CSOs Oppose Karen State Coal-fired Power Plant

By Hintharnee 22 June 2017

MAWLAMYINE, Mon State — Nearly 150 civil society organizations (CSOs) across the country denounced a coal-fired power plant project in Karen State’s Hpa-an Township as a state minister confirmed plans for 11 new plants with an aim to source 33 percent of Myanmar’s energy consumption from coal by 2030.

“According to the energy ministry, the country’s electricity consumption is increasing by 14 percent per year,” said U Soe Hlaing, electricity and industry minister of Karen State, confirming plans for new plants in Yangon and Irrawaddy regions and Karen State.

“So, if there is no new production, there will be a shortage of electricity, and people will be in trouble,” he said.

Thirty-three CSOs based in Karen State prepared a statement denouncing the use of coal to generate power when there are renewable energy options available. Another 114 national CSOs signed in support.

The Karen State government allowed Thailand-based Toyo-Thai Corporation to establish a 1280-megawatt coal-fired power plant in Karen State’s Hpa-an.

The initial survey will be conducted until December this year and will include a feasibility study, an environmental impact assessment, and consultations with locals, according to a manager of the power plant project U Htet Aung Mon.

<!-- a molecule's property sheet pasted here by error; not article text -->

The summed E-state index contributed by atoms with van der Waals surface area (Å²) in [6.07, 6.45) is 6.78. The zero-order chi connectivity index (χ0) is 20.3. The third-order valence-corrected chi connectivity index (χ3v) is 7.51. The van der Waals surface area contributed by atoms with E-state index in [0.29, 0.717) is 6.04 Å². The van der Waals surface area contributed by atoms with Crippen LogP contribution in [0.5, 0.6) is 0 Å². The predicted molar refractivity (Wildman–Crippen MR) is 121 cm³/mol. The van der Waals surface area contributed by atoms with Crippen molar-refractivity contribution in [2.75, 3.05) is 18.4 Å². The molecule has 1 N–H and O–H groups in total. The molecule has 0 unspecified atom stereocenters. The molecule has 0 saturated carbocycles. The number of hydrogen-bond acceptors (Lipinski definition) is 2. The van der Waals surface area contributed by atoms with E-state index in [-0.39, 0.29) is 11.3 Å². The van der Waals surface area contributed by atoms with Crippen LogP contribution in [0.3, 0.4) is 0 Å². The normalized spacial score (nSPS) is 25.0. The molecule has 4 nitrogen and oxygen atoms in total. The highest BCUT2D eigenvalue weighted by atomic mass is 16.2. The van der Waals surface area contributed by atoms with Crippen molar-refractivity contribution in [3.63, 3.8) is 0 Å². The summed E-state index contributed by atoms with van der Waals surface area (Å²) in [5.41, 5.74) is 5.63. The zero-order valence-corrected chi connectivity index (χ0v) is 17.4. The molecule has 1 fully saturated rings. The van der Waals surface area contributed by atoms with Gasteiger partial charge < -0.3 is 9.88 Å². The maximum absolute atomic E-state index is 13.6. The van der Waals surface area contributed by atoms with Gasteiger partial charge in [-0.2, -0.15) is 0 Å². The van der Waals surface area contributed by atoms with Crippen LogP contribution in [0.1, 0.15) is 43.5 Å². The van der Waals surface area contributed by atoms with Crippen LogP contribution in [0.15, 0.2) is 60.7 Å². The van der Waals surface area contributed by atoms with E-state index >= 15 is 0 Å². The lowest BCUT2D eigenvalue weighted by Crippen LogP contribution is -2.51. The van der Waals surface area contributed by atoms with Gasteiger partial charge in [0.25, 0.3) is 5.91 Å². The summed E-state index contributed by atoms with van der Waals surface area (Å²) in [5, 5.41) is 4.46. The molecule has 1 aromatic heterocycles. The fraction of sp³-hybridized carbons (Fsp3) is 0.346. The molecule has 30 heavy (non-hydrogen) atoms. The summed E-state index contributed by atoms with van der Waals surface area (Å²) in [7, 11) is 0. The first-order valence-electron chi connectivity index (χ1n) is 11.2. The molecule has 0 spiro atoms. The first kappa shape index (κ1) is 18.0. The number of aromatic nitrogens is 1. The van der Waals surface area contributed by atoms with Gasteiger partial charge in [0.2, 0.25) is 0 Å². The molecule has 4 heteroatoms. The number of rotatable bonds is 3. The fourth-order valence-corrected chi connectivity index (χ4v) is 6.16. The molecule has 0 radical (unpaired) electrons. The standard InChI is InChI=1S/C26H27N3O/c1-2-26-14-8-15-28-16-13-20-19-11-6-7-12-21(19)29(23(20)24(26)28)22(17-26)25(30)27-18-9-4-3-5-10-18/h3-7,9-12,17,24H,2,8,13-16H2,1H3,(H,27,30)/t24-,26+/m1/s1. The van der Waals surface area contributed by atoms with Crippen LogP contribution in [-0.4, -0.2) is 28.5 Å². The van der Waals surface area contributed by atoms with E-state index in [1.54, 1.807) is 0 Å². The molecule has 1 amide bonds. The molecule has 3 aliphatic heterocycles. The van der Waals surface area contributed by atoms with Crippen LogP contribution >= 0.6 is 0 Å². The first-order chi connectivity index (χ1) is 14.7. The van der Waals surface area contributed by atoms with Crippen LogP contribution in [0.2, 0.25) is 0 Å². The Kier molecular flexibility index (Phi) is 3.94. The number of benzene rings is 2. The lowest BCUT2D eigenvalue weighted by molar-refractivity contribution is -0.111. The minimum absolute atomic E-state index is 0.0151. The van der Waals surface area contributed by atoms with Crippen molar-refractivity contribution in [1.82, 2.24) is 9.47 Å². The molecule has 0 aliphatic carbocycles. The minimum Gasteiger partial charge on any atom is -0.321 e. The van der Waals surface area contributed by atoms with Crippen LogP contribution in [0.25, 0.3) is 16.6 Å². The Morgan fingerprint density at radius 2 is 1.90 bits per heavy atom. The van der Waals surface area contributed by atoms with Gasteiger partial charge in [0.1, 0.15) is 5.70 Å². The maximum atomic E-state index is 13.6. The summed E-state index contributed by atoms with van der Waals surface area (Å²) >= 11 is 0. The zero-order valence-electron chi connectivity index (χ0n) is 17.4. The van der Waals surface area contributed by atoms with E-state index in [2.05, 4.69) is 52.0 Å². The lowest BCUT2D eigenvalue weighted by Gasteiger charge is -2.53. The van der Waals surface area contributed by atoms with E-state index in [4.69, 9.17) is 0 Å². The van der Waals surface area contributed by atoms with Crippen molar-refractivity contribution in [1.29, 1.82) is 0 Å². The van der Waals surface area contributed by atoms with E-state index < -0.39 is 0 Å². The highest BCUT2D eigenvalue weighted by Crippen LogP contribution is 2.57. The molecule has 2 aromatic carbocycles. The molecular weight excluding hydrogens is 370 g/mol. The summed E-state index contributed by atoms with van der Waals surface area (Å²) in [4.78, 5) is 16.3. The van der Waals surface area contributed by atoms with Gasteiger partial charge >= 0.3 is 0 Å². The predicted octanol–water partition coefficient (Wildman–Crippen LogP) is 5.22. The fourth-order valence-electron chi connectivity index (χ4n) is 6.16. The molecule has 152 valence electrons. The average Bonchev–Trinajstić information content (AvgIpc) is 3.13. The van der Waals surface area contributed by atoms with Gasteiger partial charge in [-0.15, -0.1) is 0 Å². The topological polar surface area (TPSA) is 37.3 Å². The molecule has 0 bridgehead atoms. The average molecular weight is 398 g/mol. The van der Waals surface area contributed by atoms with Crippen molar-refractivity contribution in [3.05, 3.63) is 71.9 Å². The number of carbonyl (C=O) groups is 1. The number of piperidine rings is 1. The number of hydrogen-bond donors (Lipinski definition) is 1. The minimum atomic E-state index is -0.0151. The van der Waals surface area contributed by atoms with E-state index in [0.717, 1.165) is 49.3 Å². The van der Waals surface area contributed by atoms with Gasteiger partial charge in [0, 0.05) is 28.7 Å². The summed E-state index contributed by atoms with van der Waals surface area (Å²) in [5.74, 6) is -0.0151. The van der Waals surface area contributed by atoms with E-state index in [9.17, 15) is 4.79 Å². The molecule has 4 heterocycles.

“We don’t know when the project will begin, we are still in the stage of conducting feasibility studies,” he told The Irrawaddy. The project is planned for outside Hpa-an, but the location has not been decided yet, he added.

Toyo-Thai will use coal from Indonesia and apply “ultra-supercritical clean coal technology” to minimize environmental impact, he said.

“It is about the technology and environmentally friendly facilities that remove sulphur dioxide and nitrogen dioxide particles,” he said.

Environmental activists are not convinced.

“The company [officials] said in a meeting with locals that they guarantee the plant does not affect the environment—it is a lie,” said coordinator of Karen River Watch Saw Tha Bo, one of the statement’s signatories.

“Clean coal is just a technical term—the plant still has an impact on the environment,” he added.

Company officials met locals of two villages on Monday and Tuesday, and Hpa-an town residents on Wednesday, to discuss the project.

According to minister U Soe Hlaing, Toyo-Thai plans to start construction in early 2018, and the power generated will go to the national grid.

Toyo-Thai also attempted to establish a 1280-megawatt coal-fired power plant in the village of Inn Din in Mon State’s Ye Township in 2014, but the project was suspended after of opposition from locals.

The government’s energy plan from 2012-2030 aims to generate more electricity from coal power plants—up to 30 percent—and solar power—up to five percent—while trying to reduce reliance on hydropower and gas.

Translated from Burmese by Thet Ko Ko.